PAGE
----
So why does chemistry’s role in accidents get highlighted, and whose fault is it that people are so scared of chemicals?
Simple - mine. It’s my fault, and my grandfather’s. We are responsible for chemophobia. Why? Well, grandfather’s sodium demo certainly fuelled my enthusiasm for chemistry. But it didn’t spark it - that happened somewhere else. And sparking an interest is what he should have done and what I should be doing.
Pouring fuel onto the flames of enthusiasm is easy, especially with chemistry. The theatre is easy, too - the bangs, the flames, the explosions, the pops, the whizzes, the smoke and the rockets are fabulously entertaining. I love it, and I love the whoops and cries and applause from the audience.
But at the end of the day, what did the audience remember? Just those bangs - and not a jot of chemistry. Explosive, flaming chemistry demos do nothing to show what chemistry can build and everything to highlight what it can destroy. And in the process, they blow out any flickering interest in chemistry and replace it with fear.
Clippings and half-formed thoughts on nature, conservation, technology, history, architecture, & other nerdery. Lovingly selected for you by Hannah Waters. Follow me on twitter @hannahjwaters and read my blog Culturing Science.
That, Barrett told me, is what the mind does with emotions. Just as that first picture of the bee actually wasn’t a picture of a bee for me until I taught myself that it was, my emotions aren’t actually emotions until I’ve taught myself to think of them that way. Without that, I have only a meaningless mishmash of information about what I’m feeling. In other words, as Barrett put it to me, emotion isn’t a simple reflex or a bodily state that’s hard-wired into our DNA, and it’s certainly not universally expressed. It’s a contingent act of perception that makes sense of the information coming in from the world around you, how your body is feeling in the moment, and everything you’ve ever been taught to understand as emotion. Culture to culture, person to person even, it’s never quite the same. What’s felt as sadness in one person might as easily be felt as weariness in another, or frustration in someone else.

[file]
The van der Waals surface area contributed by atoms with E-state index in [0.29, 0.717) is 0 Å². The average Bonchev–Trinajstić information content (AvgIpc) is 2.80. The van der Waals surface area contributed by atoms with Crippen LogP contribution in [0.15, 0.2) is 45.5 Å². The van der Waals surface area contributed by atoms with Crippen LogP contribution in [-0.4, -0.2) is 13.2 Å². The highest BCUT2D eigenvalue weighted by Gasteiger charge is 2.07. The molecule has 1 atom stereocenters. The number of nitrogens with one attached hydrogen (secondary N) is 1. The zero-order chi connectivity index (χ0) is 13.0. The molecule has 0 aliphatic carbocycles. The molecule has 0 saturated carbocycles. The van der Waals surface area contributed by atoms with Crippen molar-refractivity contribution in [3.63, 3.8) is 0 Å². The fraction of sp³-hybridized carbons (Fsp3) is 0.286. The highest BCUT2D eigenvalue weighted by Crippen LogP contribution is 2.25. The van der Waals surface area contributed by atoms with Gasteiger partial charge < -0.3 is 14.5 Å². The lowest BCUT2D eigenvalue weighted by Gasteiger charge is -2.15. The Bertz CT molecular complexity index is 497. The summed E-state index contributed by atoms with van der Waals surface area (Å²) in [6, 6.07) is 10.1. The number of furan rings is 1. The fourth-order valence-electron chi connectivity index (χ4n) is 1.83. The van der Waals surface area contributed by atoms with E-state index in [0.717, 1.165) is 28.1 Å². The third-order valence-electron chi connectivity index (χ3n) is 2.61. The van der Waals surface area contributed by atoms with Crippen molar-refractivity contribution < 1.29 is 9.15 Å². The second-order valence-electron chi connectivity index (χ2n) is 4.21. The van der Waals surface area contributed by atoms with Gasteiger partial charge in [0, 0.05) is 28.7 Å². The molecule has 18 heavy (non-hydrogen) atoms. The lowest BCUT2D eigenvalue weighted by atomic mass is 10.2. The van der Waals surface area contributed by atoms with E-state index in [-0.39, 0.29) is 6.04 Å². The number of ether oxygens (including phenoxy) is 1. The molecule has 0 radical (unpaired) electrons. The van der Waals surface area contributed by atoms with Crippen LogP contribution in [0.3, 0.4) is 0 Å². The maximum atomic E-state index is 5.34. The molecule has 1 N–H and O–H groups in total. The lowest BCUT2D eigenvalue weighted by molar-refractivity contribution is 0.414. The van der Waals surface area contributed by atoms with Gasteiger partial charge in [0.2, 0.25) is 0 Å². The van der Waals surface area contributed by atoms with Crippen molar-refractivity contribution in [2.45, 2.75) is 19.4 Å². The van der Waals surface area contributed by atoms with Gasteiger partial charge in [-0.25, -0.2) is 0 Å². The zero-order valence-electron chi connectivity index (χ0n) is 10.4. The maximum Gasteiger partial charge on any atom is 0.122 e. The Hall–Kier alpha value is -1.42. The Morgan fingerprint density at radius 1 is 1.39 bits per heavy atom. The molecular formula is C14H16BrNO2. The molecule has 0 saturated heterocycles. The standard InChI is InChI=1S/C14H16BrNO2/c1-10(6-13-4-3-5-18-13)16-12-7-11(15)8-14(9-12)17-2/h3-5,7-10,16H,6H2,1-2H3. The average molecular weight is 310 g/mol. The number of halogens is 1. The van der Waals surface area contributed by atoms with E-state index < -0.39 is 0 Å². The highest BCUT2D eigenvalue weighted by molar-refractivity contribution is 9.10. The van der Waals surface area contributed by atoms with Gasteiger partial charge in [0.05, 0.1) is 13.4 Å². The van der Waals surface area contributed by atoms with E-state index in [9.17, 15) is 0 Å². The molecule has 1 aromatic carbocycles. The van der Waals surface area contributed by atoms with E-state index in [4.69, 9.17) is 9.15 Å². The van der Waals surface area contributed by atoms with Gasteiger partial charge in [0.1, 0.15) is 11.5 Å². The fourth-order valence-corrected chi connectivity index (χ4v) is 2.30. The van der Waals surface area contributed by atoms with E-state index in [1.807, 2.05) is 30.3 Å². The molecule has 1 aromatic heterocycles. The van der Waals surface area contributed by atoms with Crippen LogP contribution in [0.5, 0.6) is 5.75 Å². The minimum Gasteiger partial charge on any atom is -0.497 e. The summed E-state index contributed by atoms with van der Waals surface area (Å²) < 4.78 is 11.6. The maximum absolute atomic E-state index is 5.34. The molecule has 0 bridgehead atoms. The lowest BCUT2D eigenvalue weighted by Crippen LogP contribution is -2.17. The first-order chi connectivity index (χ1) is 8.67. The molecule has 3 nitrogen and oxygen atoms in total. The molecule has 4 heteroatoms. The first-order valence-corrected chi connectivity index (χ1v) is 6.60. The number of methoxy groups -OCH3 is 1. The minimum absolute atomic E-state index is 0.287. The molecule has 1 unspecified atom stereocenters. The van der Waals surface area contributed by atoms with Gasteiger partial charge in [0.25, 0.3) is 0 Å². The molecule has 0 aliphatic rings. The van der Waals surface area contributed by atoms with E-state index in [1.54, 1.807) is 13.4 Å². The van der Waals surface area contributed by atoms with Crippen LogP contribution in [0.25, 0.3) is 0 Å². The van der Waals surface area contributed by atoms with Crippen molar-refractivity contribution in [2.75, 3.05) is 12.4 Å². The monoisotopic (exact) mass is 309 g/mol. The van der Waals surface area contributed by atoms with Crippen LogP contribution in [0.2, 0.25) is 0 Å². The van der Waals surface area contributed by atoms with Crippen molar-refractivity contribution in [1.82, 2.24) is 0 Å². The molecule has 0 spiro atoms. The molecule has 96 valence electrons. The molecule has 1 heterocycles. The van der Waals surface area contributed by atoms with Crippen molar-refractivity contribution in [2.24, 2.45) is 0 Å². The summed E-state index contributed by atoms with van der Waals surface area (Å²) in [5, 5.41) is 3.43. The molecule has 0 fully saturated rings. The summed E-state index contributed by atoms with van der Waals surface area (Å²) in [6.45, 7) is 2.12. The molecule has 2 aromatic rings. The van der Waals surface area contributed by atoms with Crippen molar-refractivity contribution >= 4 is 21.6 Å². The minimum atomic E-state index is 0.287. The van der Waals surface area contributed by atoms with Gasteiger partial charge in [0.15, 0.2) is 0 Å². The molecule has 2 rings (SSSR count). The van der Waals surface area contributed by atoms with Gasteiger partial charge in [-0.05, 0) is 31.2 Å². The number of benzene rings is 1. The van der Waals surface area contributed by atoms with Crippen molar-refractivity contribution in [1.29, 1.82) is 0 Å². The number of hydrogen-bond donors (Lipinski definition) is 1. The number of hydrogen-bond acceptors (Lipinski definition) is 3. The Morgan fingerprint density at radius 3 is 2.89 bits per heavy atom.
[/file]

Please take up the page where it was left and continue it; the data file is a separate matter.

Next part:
So there’s no such thing as a basic emotion? It sounds crazy. But this is where all sorts of brain science is headed. Researchers once assumed that the brain stored specific memories, but now they’ve realized that there is no such stash to be found. Memories, the new science suggests, are actually reconstructed anew every time we access them, and appear to us a little differently each time, depending on what’s happened since. Vision works in a similar way. The brain, it turns out, doesn’t consciously process every single piece of information that comes its way. Think of how impossibly distracting the regular act of blinking would be if it did. Instead, it pays attention to what you need to pay attention to, then raids your memory stores to fill in the blanks.
This reads like pretty basic thought experiment stuff — “what if what i think is red is a totally different color to you?” — but it goes deeper than that. What were early experiences that first defined anger for a person? Do they carry that subtlety and severity with them for life?
Doesn’t this sound familiar? It’s the de-evolution of man into something not quite human but subhuman. An unrecognizable family member demonically possessed by some unfathomable but instantly recognizable animal instinct. The frothing at the mouth, the lucid madness, the lost humanity: it’s all here and stems from our ancient, tragic history with rabies and canines. To be human is a sacred and inviolable thing; rabies infection breaches that principal. The animal bite and the transmission of disease represent a moment of transgressive contact between animal mouth and human flesh, the possibility of losing one’s humanity and regressing to an animal state. Our horror stories capitalize on this lurid fear.
What was the purpose of the study? Some clinicians describe patients who report problems decreasing their sexual behaviors, such as viewing many hours of sexual films online every day, as sexually “addicted” or “hypersexual”. Our study tested whether people who report such problems look like other addicts from their brain responses to sexual images. Studies of drug addictions, such as cocaine, have shown a consistent pattern of brain response to images of the drug of abuse, so we predicted that we should see the same pattern in people who report problems with sex if it was, in fact, an addiction. What is the main finding in your study? We found that the brain’s response to sexual pictures was not predicted by any of three different questionnaire measures of hypersexuality. Brain response was only predicted by a measure of sexual desire. In other words, hypersexuality does not appear to explain brain differences in sexual response any more than just having a high libido. Does this prove sex addiction is a myth? If our study is replicated, these findings would represent a major challenge to existing theories of sex “addiction”. The reason these findings present a challenge is that is shows their brains did not respond to the images like other addicts to their drug of addiction.
Source: The New York Times
[M]eteorites are actually very easy to come by, and are wonderful in the sense that they are ancient relicts of the formation of our Solar System that you can actually hold in your hand.